2023-24 GenCost consultation draft released – just before Xmas 2023

On Thursday 21st December 2023 we saw that the CSIRO’s 2023-24 GenCost consultation draft was released …. but we’ve only been able to post about it now:


(A)  From the CSIRO … and the AEMO

There’s a few different pieces of information at different sites, including the following:

draft 2023-24 GenCost Report
Information on the AEMO website
with respect to GenCost

There’s information on the CSIRO website here:


From that page, readers can download the (93-page) draft PDF:


In parallel, the AEMO published more information about their 2024 Forecasting Assumptions Update Consultation here:


… including a link to the CSIRO’s draft report.

This followed only a couple days after the publication of the Draft 2024 ISP on Friday 15th December 2023.

In this case in the AEMO Newsroom, there does not seem to have been a Media Release published … nor anything specifically on social media about these two releases.

Over at the CSIRO, I did notice that:

1)  There was this News Release published…


2)  … and also that the organisation tweeted this:


On their website, the AEMO notes here:

‘This draft 2024 Forecasting Assumptions Update uses the latest information available to update assumptions specifically relevant to the reliability assessment for the 2024 Electricity Statement of Opportunities (ESOO).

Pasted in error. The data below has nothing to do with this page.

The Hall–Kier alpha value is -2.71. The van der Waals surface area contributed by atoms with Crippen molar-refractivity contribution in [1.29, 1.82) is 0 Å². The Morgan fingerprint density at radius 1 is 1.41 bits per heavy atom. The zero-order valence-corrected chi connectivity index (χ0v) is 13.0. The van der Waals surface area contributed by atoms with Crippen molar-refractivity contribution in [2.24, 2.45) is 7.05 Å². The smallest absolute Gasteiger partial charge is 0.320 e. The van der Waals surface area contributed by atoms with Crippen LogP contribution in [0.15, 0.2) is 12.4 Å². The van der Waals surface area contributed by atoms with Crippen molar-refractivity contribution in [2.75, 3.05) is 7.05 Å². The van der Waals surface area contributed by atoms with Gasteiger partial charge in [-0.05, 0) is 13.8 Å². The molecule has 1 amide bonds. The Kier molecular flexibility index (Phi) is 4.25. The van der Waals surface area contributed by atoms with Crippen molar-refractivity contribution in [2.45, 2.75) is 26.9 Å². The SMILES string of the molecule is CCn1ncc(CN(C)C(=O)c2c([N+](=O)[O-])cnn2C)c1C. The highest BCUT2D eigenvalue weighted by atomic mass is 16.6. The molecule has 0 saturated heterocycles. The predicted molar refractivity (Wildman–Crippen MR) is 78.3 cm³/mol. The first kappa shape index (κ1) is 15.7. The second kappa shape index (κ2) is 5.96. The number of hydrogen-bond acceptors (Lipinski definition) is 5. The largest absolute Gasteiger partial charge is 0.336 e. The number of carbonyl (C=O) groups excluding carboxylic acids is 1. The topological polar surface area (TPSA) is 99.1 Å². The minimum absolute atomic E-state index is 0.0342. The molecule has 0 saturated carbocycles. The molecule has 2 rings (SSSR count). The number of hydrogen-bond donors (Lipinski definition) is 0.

The updates include (but are not limited to):
(a)  Updated Consumer Energy Resources, including Electric Vehicles
(b)  Draft 2023-24 GenCost report (CSIRO).’

The key points seems to be that (from an AEMO perspective)

1)  Submissions are due to forecasting.planning@aemo.com.au by Friday 9 February 2024; and

2)  Consumer advocates can register here to attend a joint verbal submission session from 3-4pm AEDT on Wednesday 7 February 2024.

3)  The final GenCost 2023-24 report will be released in the second quarter of 2024.


(B)  Media Headlines

A quick scan of the main media outlets at that time, and since, reveals a number of articles:

1)  In the AFR …:

(a)  Ben Potter wrote  ‘Renewables are cheapest, even with poles, wires and batteries added in’ on the morning of the 21st December

(b)  At the end of the same day, someone wrote ‘CSIRO’s nuclear cost blowout a shallow analysis – O’Brien’.

2)  In the Australian …:

(a)  Patrick Commins wrote ‘Nuclear still most expensive energy, says CSIRO’ on 21st December 2023:

(b)  Nothing else?

3)  In the Guardian:

(a)  Graham Readfearn wrote ‘Solar and on-shore wind provide cheapest electricity and nuclear most expensive, CSIRO analysis shows’.

(b)  Then Amy Remeikis & Katharine Murphy wrote ‘Pro-nuclear MP says Labor weaponising CRISO report showing renewables are cheapest’.

4)  Via RenewEconomy:

(a)  Giles Parkinson wrote ‘CSIRO says wind and solar much cheaper than nuclear, even with added integration costs’

(b)  Nothing else?

5)  In the SMH / Age / Canberra Times:

(a)  Marion Rae wrote ‘Steeper cost of small reactors a blow to nuclear push’ .

6)  On ABC:

(a)  Gareth Hutchins wrote ‘Nuclear energy is more expensive than renewables, CSIRO report finds’ .

(b)  Nothing else?

7)  In PV Magazine:

(a)  On the same day, David Carroll wrote ‘GenCost confirms solar, wind remain cheapest forms of energy’ for PV Magazine Australia:

(b)  Nothing else?

8)  In InDaily:

(a)  Marion Rae wrote ‘Cost update blasts nuclear out of energy mix’ :

9)  In EcoGeneration:

(a)  A couple weeks later (on Thursday 4th January 2024), Zihan (Fred) Zhang  wrote ‘GenCost reveals renewable’s future dominance in Australia’ for the magazine:

… no doubt there are more that I’ve not come across, yet.


(C)  On social media